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Obama visits Ford plant in Chicago

By the CNN Wire Staff
President Obama has praised the recovery of the U.S. auto industry.
President Obama has praised the recovery of the U.S. auto industry.
STORY HIGHLIGHTS
  • President Obama completes a tour of U.S. automakers
  • Ford didn't take a government bailout, a "testament to hard work... and choices"
  • The company's Chicago plant plans to add 1,200 new jobs

Chicago, Illinois (CNN) -- President Barack Obama praised autoworkers at a Ford plant in Chicago Thursday, and reiterated his administration's high hopes for the U.S. auto industry.

Ford is the only major U.S. automaker that didn't take a government bailout.

"That was a testament to your hard work and choices the company made," the president told the workers. "If your competitors had gone down, the suppliers you use here would've gone down, too. And the brand of American autos would've diminished."

Later this year, the Chicago assembly plant will begin production of a new, fuel efficient 2011 Ford Explorer. "Ford has dedicated itself to increasing fuel efficiency on many models," Obama said. "The next generation Explorer is as much as 30 percent more fuel efficient."

Video: Standing by the auto industry
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The company recently announced that the Chicago plant is adding 1,200 new jobs. The positions were made possible by the new Department of Energy loans aimed at helping companies retool their plants to make more fuel-efficient vehicles.

The president reiterated his recent message that the U.S. auto industry can be sustained and has the potential to grow.

He said when he came into office, the automobile industry was on the brink.

"Some thought we should just have walked away from the American auto industry. But that's not how you build a better future and a better America," Obama said. "You don't quit, you compete... I put my money on the American worker; I place my bets on the American worker any day of the week. Because of your work and your sacrifice, the industry growing. Each of you is proving naysayers wrong."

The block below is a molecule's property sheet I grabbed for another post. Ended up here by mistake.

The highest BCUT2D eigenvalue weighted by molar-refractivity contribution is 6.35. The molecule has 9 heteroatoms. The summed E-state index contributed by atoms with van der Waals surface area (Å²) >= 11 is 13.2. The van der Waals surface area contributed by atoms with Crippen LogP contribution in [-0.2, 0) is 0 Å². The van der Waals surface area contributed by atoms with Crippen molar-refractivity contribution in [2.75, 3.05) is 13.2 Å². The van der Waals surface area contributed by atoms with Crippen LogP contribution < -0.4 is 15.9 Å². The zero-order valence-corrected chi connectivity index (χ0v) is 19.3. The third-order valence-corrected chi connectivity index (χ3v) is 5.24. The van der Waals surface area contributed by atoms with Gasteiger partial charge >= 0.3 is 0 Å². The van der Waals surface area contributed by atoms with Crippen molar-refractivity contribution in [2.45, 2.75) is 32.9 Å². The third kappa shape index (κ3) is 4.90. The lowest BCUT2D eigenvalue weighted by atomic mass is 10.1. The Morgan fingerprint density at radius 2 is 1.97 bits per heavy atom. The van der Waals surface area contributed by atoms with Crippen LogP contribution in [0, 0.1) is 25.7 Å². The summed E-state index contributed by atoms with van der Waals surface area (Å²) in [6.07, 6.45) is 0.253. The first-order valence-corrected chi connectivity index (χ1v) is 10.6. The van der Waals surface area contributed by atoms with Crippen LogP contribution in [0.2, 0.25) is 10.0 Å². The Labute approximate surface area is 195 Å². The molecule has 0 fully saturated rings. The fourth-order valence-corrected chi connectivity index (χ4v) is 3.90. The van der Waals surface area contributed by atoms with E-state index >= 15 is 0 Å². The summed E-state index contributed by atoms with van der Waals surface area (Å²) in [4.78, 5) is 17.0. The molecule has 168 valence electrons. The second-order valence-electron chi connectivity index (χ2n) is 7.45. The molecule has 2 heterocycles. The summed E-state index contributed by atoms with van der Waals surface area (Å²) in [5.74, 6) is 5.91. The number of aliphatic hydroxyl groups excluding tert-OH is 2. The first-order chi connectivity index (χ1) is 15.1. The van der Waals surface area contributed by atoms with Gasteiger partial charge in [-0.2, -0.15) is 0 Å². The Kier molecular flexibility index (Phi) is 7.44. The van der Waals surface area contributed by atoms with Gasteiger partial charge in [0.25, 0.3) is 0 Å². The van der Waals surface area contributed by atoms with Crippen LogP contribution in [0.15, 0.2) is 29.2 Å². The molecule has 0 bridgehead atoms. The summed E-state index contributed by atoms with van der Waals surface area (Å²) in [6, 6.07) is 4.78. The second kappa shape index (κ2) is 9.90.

During visits to GM and Chrysler last week in Detroit, Michigan, the president praised the recovery of the embattled U.S. auto industry and celebrated the tough choices he says made a comeback possible.

"Last year, many thought this industry would keep losing jobs, as it had for the better part of the past decade," Obama said. "Today, U.S. automakers have added more than 55,000 jobs since last June."

He said both Chrysler, now owned by Italy's Fiat, and General Motors Corp. have rebounded from their government-brokered bankruptcies and are back on track to grow.

While in Detroit, Obama also made the case for why the federal government's investment in the auto industry was a wise move.

In the 12 months before he took office, the president said, the U.S. auto industry had lost hundreds of thousands of jobs and had seen its sales drop by 40 percent. He cited estimates suggesting more than 1 million people would have lost their jobs if Chrysler and GM, two of the three big U.S. automakers, had been allowed to liquidate.

Thursday, Obama said all three U.S. automakers are operating at a profit for first time in six years.

"Ford is committed to selling cars all over world," the president said, and the company plans to sell the new Explorer in more than 90 countries. The planned export of thousands of vehicles overseas will mean more jobs in the United States, Obama said. In a statement, Ford said the Explorer is the most-exported of the company's North American-made products.

As an aside, the president said his last car before "the Secret Service made me stop driving" was a Ford Escape.

 
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